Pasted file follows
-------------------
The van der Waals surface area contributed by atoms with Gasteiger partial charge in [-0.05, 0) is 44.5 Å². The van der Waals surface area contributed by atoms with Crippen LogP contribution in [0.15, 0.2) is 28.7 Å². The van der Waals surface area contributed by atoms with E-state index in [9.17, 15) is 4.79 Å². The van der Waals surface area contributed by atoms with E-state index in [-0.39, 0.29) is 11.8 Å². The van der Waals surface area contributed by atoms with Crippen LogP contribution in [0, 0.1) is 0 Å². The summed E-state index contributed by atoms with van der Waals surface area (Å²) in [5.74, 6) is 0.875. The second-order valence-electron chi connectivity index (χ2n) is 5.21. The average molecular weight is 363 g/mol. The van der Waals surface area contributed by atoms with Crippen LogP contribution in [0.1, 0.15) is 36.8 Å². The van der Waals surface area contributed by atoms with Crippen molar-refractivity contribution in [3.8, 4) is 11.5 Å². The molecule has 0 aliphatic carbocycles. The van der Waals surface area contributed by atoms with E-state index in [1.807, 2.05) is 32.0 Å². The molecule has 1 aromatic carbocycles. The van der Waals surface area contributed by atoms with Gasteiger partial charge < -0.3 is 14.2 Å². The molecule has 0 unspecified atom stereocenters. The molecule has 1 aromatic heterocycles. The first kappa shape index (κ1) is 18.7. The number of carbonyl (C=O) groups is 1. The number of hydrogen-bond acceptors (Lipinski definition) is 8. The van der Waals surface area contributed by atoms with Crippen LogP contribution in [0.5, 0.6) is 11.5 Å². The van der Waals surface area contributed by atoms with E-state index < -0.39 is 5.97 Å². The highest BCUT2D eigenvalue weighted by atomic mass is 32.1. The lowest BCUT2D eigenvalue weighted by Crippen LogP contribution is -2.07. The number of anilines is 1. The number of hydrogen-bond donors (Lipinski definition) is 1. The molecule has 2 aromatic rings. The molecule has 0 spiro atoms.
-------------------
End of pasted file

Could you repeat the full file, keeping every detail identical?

The van der Waals surface area contributed by atoms with Gasteiger partial charge in [-0.05, 0) is 44.5 Å². The van der Waals surface area contributed by atoms with Crippen LogP contribution in [0.15, 0.2) is 28.7 Å². The van der Waals surface area contributed by atoms with E-state index in [9.17, 15) is 4.79 Å². The van der Waals surface area contributed by atoms with E-state index in [-0.39, 0.29) is 11.8 Å². The van der Waals surface area contributed by atoms with Crippen LogP contribution in [0, 0.1) is 0 Å². The summed E-state index contributed by atoms with van der Waals surface area (Å²) in [5.74, 6) is 0.875. The second-order valence-electron chi connectivity index (χ2n) is 5.21. The average molecular weight is 363 g/mol. The van der Waals surface area contributed by atoms with Crippen LogP contribution in [0.1, 0.15) is 36.8 Å². The van der Waals surface area contributed by atoms with Crippen molar-refractivity contribution in [3.8, 4) is 11.5 Å². The molecule has 0 aliphatic carbocycles. The van der Waals surface area contributed by atoms with E-state index in [1.807, 2.05) is 32.0 Å². The molecule has 1 aromatic carbocycles. The van der Waals surface area contributed by atoms with Gasteiger partial charge < -0.3 is 14.2 Å². The molecule has 0 unspecified atom stereocenters. The molecule has 1 aromatic heterocycles. The first kappa shape index (κ1) is 18.7. The number of carbonyl (C=O) groups is 1. The number of hydrogen-bond acceptors (Lipinski definition) is 8. The van der Waals surface area contributed by atoms with Crippen LogP contribution in [0.5, 0.6) is 11.5 Å². The van der Waals surface area contributed by atoms with E-state index < -0.39 is 5.97 Å². The highest BCUT2D eigenvalue weighted by atomic mass is 32.1. The lowest BCUT2D eigenvalue weighted by Crippen LogP contribution is -2.07. The number of anilines is 1. The number of hydrogen-bond donors (Lipinski definition) is 1. The molecule has 2 aromatic rings. The molecule has 0 spiro atoms.